I caution people against high doses of other antioxidants including vitamin C and
vitamin E since these (in high doses in a non-food form) are associated with
increased rates of heart disease and cancer.
An alternative to levodopa therapy
that is gaining attention is Mucuna Pruriens. This herb contains a plant form of dopamine. Interestingly,
the amount of dopamine present in a dose of mucuna pruriens that is necessary
to create an effect is much less than the amount of pharmacological levodopa
needed. This has led to the
conclusion that there are other compounds in the herb that help with the action
of the dopamine.
One study showed that mucuna
pruriens in combination with CoQ10 actually helped to regenerate some of the
cells in the substantia nigra. In 2004, a
study at the National Hospital for Neurology and Neurosurgery in London
compared levodopa therapy to supplementation with mucuna pruriens.
It was concluded that “The rapid onset of action and longer on time without concomitant
increase in dyskinesias on mucuna seed powder formulation suggest that this
natural source of L-dopa might possess advantages over conventional L-dopa
preparations in the long term management of Parkinson’s disease.” Another study
assessed the effect of an extract of mucuna pruriens on 60 patients with
Parkinson’s. Twenty-six of the
study participants had been taking synthetic levodopa before the study, the
remaining 36 participants had not been taking levodopa. All
of the individuals improved—this is especially significant in the group that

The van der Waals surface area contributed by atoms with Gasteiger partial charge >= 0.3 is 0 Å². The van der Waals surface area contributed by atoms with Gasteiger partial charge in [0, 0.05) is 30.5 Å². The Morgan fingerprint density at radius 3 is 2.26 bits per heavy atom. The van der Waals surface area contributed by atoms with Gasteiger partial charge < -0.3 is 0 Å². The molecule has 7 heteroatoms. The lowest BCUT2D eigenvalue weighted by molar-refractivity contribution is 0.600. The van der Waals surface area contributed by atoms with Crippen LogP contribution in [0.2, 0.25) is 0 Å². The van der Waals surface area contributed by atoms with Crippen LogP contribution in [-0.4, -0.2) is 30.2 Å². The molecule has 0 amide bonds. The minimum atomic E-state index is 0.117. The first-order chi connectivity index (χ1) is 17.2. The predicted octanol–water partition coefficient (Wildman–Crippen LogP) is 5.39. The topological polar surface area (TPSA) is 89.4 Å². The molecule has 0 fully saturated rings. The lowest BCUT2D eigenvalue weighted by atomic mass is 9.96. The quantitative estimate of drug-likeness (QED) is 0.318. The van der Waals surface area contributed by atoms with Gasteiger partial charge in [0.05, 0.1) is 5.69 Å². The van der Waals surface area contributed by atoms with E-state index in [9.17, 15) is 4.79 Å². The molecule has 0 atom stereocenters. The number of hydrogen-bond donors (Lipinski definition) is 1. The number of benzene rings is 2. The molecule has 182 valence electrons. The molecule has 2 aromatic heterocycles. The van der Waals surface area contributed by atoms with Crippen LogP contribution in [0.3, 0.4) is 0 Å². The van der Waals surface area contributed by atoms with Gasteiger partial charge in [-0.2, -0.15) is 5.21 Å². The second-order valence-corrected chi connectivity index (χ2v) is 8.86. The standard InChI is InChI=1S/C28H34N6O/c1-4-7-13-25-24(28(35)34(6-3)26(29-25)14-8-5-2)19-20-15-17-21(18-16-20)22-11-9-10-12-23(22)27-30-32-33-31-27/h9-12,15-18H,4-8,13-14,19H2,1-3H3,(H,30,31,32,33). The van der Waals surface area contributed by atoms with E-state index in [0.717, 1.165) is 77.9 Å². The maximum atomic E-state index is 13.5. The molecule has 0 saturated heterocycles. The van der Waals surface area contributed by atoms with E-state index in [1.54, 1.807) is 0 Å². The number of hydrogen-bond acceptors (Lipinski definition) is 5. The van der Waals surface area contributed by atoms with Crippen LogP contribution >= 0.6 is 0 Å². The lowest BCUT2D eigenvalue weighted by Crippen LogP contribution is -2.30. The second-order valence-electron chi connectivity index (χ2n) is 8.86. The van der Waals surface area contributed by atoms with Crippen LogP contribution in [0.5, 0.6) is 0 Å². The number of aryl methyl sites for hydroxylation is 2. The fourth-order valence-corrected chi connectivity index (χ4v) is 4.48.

had been on medication prior to the study.
Mucuna should be used for
Parkinson’s only under the supervision of a trained health care provider. For
most patients it is appropriate to start with ½ teaspoon of the seed powder two
times per day. The amount is then increased every few days until a therapeutic effect is
attained. Research has used up to
30 grams per day (this is nearly 3 tablespoons) . The herb has
also been used as an adjunct to levodopa therapy, but this should only be
undertaken under the supervision of the prescribing doctor. Most
mucuna pruriens seed powders contain about 100mg of dopamine per 3 grams of
seed powder. You can work with your doctor to find the best times of day to take the
herb, and whether or not to take it with food.
Mucuna Pruriens is considered to be a very safe herb
to use. Even at very high doses
used in research, side-effects have only included stomach upset and diarrhea
(these side effects are infrequent). These
are usually not a concern at lower dosages.
Nonetheless, people with the following conditions should not use the herb:
Mucuna pruriens should not be used during pregnancy or while nursing.